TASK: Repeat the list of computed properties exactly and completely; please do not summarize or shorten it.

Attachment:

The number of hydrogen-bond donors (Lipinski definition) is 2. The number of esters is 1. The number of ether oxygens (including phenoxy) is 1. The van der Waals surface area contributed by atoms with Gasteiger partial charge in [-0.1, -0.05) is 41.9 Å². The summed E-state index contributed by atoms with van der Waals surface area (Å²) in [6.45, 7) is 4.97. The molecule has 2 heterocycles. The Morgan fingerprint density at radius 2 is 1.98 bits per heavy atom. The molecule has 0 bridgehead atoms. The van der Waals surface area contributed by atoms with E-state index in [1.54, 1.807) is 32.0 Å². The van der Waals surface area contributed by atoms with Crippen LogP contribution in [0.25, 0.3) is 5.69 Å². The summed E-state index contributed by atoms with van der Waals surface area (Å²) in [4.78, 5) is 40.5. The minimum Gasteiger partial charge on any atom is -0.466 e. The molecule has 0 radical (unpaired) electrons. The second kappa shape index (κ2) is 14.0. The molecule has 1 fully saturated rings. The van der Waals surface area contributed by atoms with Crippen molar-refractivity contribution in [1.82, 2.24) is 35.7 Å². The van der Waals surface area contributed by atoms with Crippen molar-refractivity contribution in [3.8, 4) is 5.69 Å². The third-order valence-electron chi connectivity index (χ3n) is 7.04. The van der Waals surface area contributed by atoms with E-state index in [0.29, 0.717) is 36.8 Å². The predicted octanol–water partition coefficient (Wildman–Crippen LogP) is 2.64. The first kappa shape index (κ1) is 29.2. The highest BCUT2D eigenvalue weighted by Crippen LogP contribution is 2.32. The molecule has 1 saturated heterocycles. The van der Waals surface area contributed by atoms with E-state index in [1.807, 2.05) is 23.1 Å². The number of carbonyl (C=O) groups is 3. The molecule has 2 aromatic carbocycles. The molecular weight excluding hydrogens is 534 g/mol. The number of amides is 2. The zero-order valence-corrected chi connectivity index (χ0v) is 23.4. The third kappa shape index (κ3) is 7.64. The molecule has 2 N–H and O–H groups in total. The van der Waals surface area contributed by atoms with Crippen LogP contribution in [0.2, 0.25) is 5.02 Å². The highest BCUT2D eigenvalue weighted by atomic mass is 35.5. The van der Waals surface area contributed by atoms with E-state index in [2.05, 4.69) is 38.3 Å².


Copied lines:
The number of hydrogen-bond donors (Lipinski definition) is 2. The number of esters is 1. The number of ether oxygens (including phenoxy) is 1. The van der Waals surface area contributed by atoms with Gasteiger partial charge in [-0.1, -0.05) is 41.9 Å². The summed E-state index contributed by atoms with van der Waals surface area (Å²) in [6.45, 7) is 4.97. The molecule has 2 heterocycles. The Morgan fingerprint density at radius 2 is 1.98 bits per heavy atom. The molecule has 0 bridgehead atoms. The van der Waals surface area contributed by atoms with E-state index in [1.54, 1.807) is 32.0 Å². The van der Waals surface area contributed by atoms with Crippen LogP contribution in [0.25, 0.3) is 5.69 Å². The summed E-state index contributed by atoms with van der Waals surface area (Å²) in [4.78, 5) is 40.5. The minimum Gasteiger partial charge on any atom is -0.466 e. The molecule has 0 radical (unpaired) electrons. The second kappa shape index (κ2) is 14.0. The molecule has 1 fully saturated rings. The van der Waals surface area contributed by atoms with Crippen molar-refractivity contribution in [1.82, 2.24) is 35.7 Å². The van der Waals surface area contributed by atoms with Crippen molar-refractivity contribution in [3.8, 4) is 5.69 Å². The third-order valence-electron chi connectivity index (χ3n) is 7.04. The van der Waals surface area contributed by atoms with E-state index in [0.29, 0.717) is 36.8 Å². The predicted octanol–water partition coefficient (Wildman–Crippen LogP) is 2.64. The first kappa shape index (κ1) is 29.2. The highest BCUT2D eigenvalue weighted by Crippen LogP contribution is 2.32. The molecule has 1 saturated heterocycles. The van der Waals surface area contributed by atoms with E-state index in [1.807, 2.05) is 23.1 Å². The number of carbonyl (C=O) groups is 3. The molecule has 2 aromatic carbocycles. The molecular weight excluding hydrogens is 534 g/mol. The number of amides is 2. The zero-order valence-corrected chi connectivity index (χ0v) is 23.4. The third kappa shape index (κ3) is 7.64. The molecule has 2 N–H and O–H groups in total. The van der Waals surface area contributed by atoms with Crippen LogP contribution in [0.2, 0.25) is 5.02 Å². The highest BCUT2D eigenvalue weighted by atomic mass is 35.5. The van der Waals surface area contributed by atoms with E-state index in [2.05, 4.69) is 38.3 Å².